1864’s landscapes will be exhibited alongside a series of still life peaches. These photographs were processed with the same recipe (see below) as the Barnard images, but composed using Styrofoam fruit made in China and purchased from eBay, in a gesture that situates the project squarely in the present.

Ruud van Empel’s striking large-format photomontages apply painterly precision and detail to a medium often derided in contemporary fine art photography — the digital composite. His youthful subjects and lush settings do not exist outside of van Empel’s Photoshop workspace, where the artist utilizes his own photographs of models in different settings and a large collection of images he has collected over time to create complex portraits of startling realism, marked by a tinge of the uncanny.

In World, van Empel depicted innocent subjects adrift in elaborate natural settings, evoking magical realism and the pastoral children’s portraits of the German painter Otto Dix. Portraits, van Empel’s third exhibition at Jackson Fine Art, draws on two new series for which van Empel shifts away from the straightforward fantasy of earlier bodies of work in favor of a psychological contemplation of his subjects. Mood and Analogy recall van Empel’s Dutch artistic heritage through clasically posed portraits reminiscent of painted miniatures and distinguished by dark, earthy tones and dramatic chiarrascuro. Van Empel’s young inventions appear not lost in the world, but living in it, with all of the complexity and depth that entails.

About Matthew Brandt
Work by Matthew Brandt (b. 1982) is in the permanent collections of Metropolitan Museum of Art, New York; National Gallery of Art, Washington, DC; J. Paul Getty Museum, Los Angeles; Brooklyn Museum, New York; Art Gallery of South Wales, Sydney, Australia; Virginia Museum of Fine Arts, Richmond; Cincinnati Art Museum; Los Angeles County Museum of Art; Hammer Museum, Los Angeles; Royal Danish Library, National Museum of Photography, Copenhagen; and the Columbus Museum of Art, among others. Matthew Brandt was one of seven artists featured in the 2015 exhibition at the J. Paul Getty Museum, Los Angeles, Light, Paper, Process: Reinventing Photography. A solo exhibition of his work, Sticky/Dusty/Wet, was presented by the Columbus Museum of Art and traveled to the Virginia Museum of Contemporary Art in 2014. Brandt’s first monograph, Lakes and Reservoirs, co-published by Damiani and Yossi Milo Gallery, was released in Fall 2014. Brandt was born in California. He received his BFA from The Cooper Union in New York and his MFA from UCLA. He currently lives and works in Los Angeles.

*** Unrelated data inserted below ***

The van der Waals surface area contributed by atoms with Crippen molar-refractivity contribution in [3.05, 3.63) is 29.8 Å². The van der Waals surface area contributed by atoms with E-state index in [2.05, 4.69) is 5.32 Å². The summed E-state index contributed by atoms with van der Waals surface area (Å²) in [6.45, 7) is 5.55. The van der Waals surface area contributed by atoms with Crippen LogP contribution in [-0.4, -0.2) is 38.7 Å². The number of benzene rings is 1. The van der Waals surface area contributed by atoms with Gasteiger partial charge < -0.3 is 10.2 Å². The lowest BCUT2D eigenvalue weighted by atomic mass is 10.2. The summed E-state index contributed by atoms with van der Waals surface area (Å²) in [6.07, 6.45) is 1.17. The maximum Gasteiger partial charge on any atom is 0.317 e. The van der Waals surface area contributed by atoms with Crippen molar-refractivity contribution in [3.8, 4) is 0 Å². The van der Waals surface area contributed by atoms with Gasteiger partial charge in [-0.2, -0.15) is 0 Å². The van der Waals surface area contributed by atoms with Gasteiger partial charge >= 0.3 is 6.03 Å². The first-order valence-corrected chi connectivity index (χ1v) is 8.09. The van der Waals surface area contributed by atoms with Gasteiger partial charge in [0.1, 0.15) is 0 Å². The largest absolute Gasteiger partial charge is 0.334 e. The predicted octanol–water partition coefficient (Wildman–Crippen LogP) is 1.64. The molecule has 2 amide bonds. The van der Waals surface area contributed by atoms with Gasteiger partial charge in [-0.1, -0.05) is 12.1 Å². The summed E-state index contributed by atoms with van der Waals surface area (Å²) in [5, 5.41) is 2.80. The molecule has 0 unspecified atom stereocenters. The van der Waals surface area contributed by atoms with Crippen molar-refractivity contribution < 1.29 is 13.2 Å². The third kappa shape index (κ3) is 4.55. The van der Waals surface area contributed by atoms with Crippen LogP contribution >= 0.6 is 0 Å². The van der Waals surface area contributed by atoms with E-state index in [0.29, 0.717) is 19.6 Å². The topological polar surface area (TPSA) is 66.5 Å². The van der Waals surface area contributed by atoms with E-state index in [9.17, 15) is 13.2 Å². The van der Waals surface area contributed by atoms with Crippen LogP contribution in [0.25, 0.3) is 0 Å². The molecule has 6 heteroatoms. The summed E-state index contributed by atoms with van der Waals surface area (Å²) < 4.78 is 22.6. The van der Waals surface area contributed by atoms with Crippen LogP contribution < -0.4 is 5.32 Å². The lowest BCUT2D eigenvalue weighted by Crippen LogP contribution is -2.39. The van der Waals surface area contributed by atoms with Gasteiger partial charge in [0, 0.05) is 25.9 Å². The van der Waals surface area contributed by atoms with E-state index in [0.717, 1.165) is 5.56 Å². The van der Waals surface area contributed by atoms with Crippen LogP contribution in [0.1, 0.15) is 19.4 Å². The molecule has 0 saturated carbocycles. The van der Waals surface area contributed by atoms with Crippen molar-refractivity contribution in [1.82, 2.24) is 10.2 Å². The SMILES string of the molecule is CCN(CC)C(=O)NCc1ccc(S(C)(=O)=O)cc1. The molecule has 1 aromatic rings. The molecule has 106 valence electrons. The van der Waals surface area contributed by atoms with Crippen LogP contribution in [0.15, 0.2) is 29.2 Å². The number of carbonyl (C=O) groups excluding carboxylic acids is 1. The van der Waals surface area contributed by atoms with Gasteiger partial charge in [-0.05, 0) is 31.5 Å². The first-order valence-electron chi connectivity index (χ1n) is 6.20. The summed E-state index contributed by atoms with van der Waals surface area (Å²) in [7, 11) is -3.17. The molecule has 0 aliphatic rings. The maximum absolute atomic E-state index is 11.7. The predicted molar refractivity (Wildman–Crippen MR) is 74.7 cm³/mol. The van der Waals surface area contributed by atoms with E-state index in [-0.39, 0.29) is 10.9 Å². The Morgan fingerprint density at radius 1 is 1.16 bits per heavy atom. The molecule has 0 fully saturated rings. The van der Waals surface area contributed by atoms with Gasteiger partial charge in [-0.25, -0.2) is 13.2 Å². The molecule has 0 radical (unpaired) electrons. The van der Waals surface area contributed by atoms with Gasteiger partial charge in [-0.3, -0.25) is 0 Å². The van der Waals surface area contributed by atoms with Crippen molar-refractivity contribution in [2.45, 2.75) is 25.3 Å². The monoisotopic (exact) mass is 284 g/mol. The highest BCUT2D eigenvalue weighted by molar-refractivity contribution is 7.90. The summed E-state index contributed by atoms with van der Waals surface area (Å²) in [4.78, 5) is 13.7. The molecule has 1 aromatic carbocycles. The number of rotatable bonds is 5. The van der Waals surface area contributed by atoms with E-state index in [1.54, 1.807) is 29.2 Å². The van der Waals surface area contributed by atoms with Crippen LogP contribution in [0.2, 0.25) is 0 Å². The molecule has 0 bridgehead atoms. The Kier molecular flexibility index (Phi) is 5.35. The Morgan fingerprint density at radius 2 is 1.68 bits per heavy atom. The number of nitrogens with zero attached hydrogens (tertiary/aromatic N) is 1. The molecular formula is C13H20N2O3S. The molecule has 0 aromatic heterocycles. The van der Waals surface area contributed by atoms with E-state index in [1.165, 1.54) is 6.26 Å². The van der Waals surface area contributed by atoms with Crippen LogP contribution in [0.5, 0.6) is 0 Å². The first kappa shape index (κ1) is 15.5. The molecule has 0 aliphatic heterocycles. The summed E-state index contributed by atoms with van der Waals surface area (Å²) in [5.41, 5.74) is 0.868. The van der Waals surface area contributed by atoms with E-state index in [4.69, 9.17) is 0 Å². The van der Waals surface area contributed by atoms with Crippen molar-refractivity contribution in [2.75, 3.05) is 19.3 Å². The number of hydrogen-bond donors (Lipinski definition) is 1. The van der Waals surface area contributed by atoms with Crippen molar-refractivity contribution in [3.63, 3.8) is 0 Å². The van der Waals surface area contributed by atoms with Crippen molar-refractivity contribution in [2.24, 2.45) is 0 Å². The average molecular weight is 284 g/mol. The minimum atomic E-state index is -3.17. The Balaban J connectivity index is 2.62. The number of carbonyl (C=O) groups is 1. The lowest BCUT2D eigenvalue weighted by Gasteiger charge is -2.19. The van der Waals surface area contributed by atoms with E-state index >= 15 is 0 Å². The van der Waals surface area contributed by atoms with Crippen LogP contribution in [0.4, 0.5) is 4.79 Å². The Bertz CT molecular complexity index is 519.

About Ruud van Empel
Ruud van Empel (b. 1958) is a contemporary Dutch artist who was recently recognized as ‘Artist of the Year 2017’ by the American Friends of Museums in Israel. Born in Breda, the Netherlands, he went on to study at the Academie St. Joost and initially work in commercial graphic design and videography. Van Empel’s work is collected by numerous institutions worldwide, such as the C-Photo Collection in London, the Chaney Collection in Houston, the George Eastman House in Rochester, the Tel Aviv Museum of Art, the Joods Historisch Museum in Amsterdam, the Sir Elton John Photography Collection, MoPA Museum of Photographic Arts in San Diego, and the Alturas Foundation in San Antonio. He is also the recipient of several awards, including the Municipality of Breda Oevre Award in 2013. Van Empel currently works and lives in Amsterdam, the Netherlands.

To arrange interviews with Ruud van Empel or Matthew Brandt, and to request high resolution images, please contact Coco Conroy:

Jackson Fine Art is located at 3115 East Shadowlawn Ave. NE, Atlanta, GA 30305. For more information about Jackson Fine Art and our artists, visit

Talk: Matthew Brandt
Saturday, April 29th from 2-3pm at the Hill Auditorium at the Woodruff Arts Center. Reservations required. Tickets are free for members and $14.50 for not-yet-members, which includes High Museum Admission. Visit or call 404.733.5000 for more information.


Ingredients used:

-Peaches (I used canned peaches, but fresh peaches should also work)
-silver nitrate

Mix all of the ingredients (excluding the silver nitrate) in a large bucket. Thoroughly blend in mixer for at least 1 hour. Once all is thoroughly mixed, cover in plastic and let sit in refrigerator for at least 1 day.
Pour mixture in large tray slightly bigger than paper size.
Take paper and float on top of peach pie mixture for 5 minutes. Then hang to dry overnight.
Repeat previous process for double coating. Additional coating is optional.
Once mixture has been evenly coated on paper, in safe darkroom light, coat sheet in silver nitrate. A brush can be used with the silver nitrate or the same float process can also be used.
Once silver nitrate has dried, take negative and expose paper to UV light.
After exposure, thoroughly rinse off print and bring to fixer and let sit. Repeat previous step in additional fixer tray.
Once fixed, bring to clean water and rinse and rinse and rinse.
Hang to dry.
Prints will be curled, heat press to flatten.
Hang and enjoy.

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Our Paris Photo Booth on L’oeil de la Photographie

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Mona Kuhn, Poem Featured on Lensculture’s Paris Photo Preview

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Holly Andres and Lyle Owerko Press

Click the links above to read the full article.

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Vee Speers in the L.A. Review of Books

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Andrew Moore’s Dirt Meridian in L’Oeil

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Elliott Erwitt Book Signing, 1/14/2016

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Holly Andres’ Adolescent Fairy Tales in The New Yorker

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Debbie Fleming Caffery, Alphabet: Book Release + Signing